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|A short summary of the history of hairballs|
|Written by Stacy Mantle|
|Wednesday, 25 April 2012 15:13|
If you have a cat, you've no doubt experienced hairballs. We curse them as we step out of bed with bare feet, warn our dogs not to eat them, search out holistic and homeopathic remedies to make the cats stop producing them... But hairballs remain a fact of life. For this reason, it seems completely normal to us that there would be a day commemorating them.
This year, National Hairball Awareness Day falls on the last Friday of April. So today we’re going to talk about a few things you may not be aware of. For example,
We’re going to tell you in this article because I’m sure you’ll agree that these are all critical pieces of information you need to know...
Hairball Museum Exhibits
Now in it’s sixth year, the National Museum of Health and Medicine offer a very specific exhibit: The Hairball Exhibit
The annual exhibit features both animal and human hairballs (also called trichobezoars). Trichobezoar is a word derived from the Persian word “Bezoar” which means, “Protection from poison.” Bezoars (hairballs) were once thought to be a universal antidote against poisoning and were used in 11th century Europe for various ailments. China still uses ground-up cow bezoars as a medicine to prevent mouth disease. The exhibit contains 3 human hairballs and several pet hairballs. We think a visit to this museum would be well worth your time!
15 Things You May Not Know About Hairballs
Take a look at the Top Fifteen Things you Probably Didn’t Know about Hairballs.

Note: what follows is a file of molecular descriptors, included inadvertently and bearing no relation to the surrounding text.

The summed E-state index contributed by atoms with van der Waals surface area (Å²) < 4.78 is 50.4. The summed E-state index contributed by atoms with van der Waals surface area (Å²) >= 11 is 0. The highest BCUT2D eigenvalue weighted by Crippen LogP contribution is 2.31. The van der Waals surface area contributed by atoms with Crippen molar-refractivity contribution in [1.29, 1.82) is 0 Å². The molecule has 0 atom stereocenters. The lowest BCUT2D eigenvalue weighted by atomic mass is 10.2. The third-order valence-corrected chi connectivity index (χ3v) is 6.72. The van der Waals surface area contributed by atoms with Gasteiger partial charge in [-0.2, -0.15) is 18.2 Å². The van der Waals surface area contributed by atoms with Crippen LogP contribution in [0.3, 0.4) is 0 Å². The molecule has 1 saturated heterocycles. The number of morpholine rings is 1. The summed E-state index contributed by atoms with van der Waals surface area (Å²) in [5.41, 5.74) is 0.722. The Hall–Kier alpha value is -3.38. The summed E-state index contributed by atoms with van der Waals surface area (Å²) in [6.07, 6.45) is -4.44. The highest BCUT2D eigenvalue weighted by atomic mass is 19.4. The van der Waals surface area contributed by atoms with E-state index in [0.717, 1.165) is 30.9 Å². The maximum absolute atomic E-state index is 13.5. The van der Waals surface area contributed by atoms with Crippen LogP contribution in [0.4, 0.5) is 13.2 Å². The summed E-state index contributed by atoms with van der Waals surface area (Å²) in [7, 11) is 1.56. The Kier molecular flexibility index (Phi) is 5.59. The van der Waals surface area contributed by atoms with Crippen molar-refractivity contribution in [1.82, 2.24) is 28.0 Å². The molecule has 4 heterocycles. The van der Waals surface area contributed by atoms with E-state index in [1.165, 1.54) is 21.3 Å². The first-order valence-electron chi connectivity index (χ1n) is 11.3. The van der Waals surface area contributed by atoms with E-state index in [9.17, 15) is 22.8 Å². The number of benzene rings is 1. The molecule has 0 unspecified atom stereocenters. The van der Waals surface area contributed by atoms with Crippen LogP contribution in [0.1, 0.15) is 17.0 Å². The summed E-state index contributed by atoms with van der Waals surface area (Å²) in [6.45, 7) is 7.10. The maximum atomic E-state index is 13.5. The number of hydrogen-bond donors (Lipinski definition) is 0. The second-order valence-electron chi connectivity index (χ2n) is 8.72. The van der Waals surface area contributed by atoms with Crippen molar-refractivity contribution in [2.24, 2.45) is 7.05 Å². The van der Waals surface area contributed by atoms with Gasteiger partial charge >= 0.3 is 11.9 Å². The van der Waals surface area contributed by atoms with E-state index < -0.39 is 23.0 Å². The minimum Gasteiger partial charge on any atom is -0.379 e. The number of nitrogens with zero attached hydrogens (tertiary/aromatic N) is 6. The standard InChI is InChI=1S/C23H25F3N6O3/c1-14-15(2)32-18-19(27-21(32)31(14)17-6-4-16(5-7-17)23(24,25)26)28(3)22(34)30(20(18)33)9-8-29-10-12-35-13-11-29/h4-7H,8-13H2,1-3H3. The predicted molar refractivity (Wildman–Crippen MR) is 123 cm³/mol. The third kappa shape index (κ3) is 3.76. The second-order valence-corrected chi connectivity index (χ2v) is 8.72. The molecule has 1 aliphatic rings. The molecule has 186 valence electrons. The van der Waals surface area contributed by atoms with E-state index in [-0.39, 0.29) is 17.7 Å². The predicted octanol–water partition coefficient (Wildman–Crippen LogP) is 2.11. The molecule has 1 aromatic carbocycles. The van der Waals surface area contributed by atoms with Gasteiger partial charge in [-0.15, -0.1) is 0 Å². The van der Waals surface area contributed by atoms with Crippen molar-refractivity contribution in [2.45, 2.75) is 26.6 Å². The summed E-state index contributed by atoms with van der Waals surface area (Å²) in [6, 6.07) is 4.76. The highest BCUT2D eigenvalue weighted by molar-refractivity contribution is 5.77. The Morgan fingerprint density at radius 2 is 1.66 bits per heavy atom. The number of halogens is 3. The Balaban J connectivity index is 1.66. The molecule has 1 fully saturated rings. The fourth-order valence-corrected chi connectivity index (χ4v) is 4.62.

For example, did you know that the average cat consumes 173 grams of cat hair each year? That’s the equivalent of 86 Ruby-throated hummingbirds. Or $7.50 in quarters!
10 Creative Uses for Hair (and hairballs)
As part of our tribute to hairballs, we’ve created a list of 10 Creative Things You Can Do with Hair & Hairballs. These range from making special insulated bird nests for your feathered friends to selling your most distinctive cat hair ball on Ebay or ETSY...
Ways to Prevent Hairballs
Cats ingest hair because their tongues are covered in tiny barbs (papillae) that act like brushes when they clean themselves. Many things can result in excess hairballs forming in your cat, including boredom, health problems and poor diets. You can help your cat by brushing long-haired cats daily and short-haired cats at least once per week. For this reason, we've brought you an Insider's Look at Cat Grooming.
A Fun Way to Pass the Time
Want to learn more about hairballs (and have some fun at the same time)? Visit the Hairball Battle and get your hairball war rolling... It's even more entertaining than Candy Crush!blog comments powered by Disqus
|Last Updated on Friday, 25 April 2014 16:57|
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